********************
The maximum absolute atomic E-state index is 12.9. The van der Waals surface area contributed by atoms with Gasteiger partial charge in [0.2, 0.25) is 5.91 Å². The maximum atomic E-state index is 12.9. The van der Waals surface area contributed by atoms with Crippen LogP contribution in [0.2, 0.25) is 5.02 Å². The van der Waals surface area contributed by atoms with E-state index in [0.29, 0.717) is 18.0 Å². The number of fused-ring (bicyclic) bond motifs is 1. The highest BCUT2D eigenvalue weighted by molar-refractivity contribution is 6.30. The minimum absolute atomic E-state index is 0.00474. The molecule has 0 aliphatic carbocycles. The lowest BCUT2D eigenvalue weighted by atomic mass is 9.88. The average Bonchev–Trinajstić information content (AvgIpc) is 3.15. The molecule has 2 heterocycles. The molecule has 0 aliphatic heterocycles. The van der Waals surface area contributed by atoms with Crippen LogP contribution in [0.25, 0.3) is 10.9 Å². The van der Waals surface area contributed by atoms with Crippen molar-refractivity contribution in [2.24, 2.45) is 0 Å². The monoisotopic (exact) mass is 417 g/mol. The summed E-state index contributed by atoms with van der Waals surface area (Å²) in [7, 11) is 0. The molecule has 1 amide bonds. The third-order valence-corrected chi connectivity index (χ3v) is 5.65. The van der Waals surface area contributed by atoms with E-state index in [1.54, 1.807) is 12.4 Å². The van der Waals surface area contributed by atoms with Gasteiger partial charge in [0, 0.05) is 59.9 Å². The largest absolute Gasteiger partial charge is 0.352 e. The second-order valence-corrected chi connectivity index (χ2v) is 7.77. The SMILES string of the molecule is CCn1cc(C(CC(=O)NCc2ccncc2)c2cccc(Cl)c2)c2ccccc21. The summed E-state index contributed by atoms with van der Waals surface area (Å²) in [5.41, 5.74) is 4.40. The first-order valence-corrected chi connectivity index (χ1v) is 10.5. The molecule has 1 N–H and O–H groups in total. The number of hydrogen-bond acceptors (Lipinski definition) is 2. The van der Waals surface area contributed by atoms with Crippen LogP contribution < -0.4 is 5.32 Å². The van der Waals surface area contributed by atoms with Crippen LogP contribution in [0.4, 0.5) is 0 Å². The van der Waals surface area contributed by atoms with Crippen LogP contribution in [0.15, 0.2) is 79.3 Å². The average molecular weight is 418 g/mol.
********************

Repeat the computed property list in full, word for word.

The maximum absolute atomic E-state index is 12.9. The van der Waals surface area contributed by atoms with Gasteiger partial charge in [0.2, 0.25) is 5.91 Å². The maximum atomic E-state index is 12.9. The van der Waals surface area contributed by atoms with Crippen LogP contribution in [0.2, 0.25) is 5.02 Å². The van der Waals surface area contributed by atoms with E-state index in [0.29, 0.717) is 18.0 Å². The number of fused-ring (bicyclic) bond motifs is 1. The highest BCUT2D eigenvalue weighted by molar-refractivity contribution is 6.30. The minimum absolute atomic E-state index is 0.00474. The molecule has 0 aliphatic carbocycles. The lowest BCUT2D eigenvalue weighted by atomic mass is 9.88. The average Bonchev–Trinajstić information content (AvgIpc) is 3.15. The molecule has 2 heterocycles. The molecule has 0 aliphatic heterocycles. The van der Waals surface area contributed by atoms with Crippen LogP contribution in [0.25, 0.3) is 10.9 Å². The van der Waals surface area contributed by atoms with Crippen molar-refractivity contribution in [2.24, 2.45) is 0 Å². The monoisotopic (exact) mass is 417 g/mol. The summed E-state index contributed by atoms with van der Waals surface area (Å²) in [7, 11) is 0. The molecule has 1 amide bonds. The third-order valence-corrected chi connectivity index (χ3v) is 5.65. The van der Waals surface area contributed by atoms with E-state index in [1.54, 1.807) is 12.4 Å². The van der Waals surface area contributed by atoms with Gasteiger partial charge in [0, 0.05) is 59.9 Å². The largest absolute Gasteiger partial charge is 0.352 e. The second-order valence-corrected chi connectivity index (χ2v) is 7.77. The SMILES string of the molecule is CCn1cc(C(CC(=O)NCc2ccncc2)c2cccc(Cl)c2)c2ccccc21. The summed E-state index contributed by atoms with van der Waals surface area (Å²) in [5.41, 5.74) is 4.40. The first-order valence-corrected chi connectivity index (χ1v) is 10.5. The molecule has 1 N–H and O–H groups in total. The number of hydrogen-bond acceptors (Lipinski definition) is 2. The van der Waals surface area contributed by atoms with Crippen LogP contribution < -0.4 is 5.32 Å². The van der Waals surface area contributed by atoms with Crippen LogP contribution in [0.4, 0.5) is 0 Å². The van der Waals surface area contributed by atoms with Crippen LogP contribution in [0.15, 0.2) is 79.3 Å². The average molecular weight is 418 g/mol.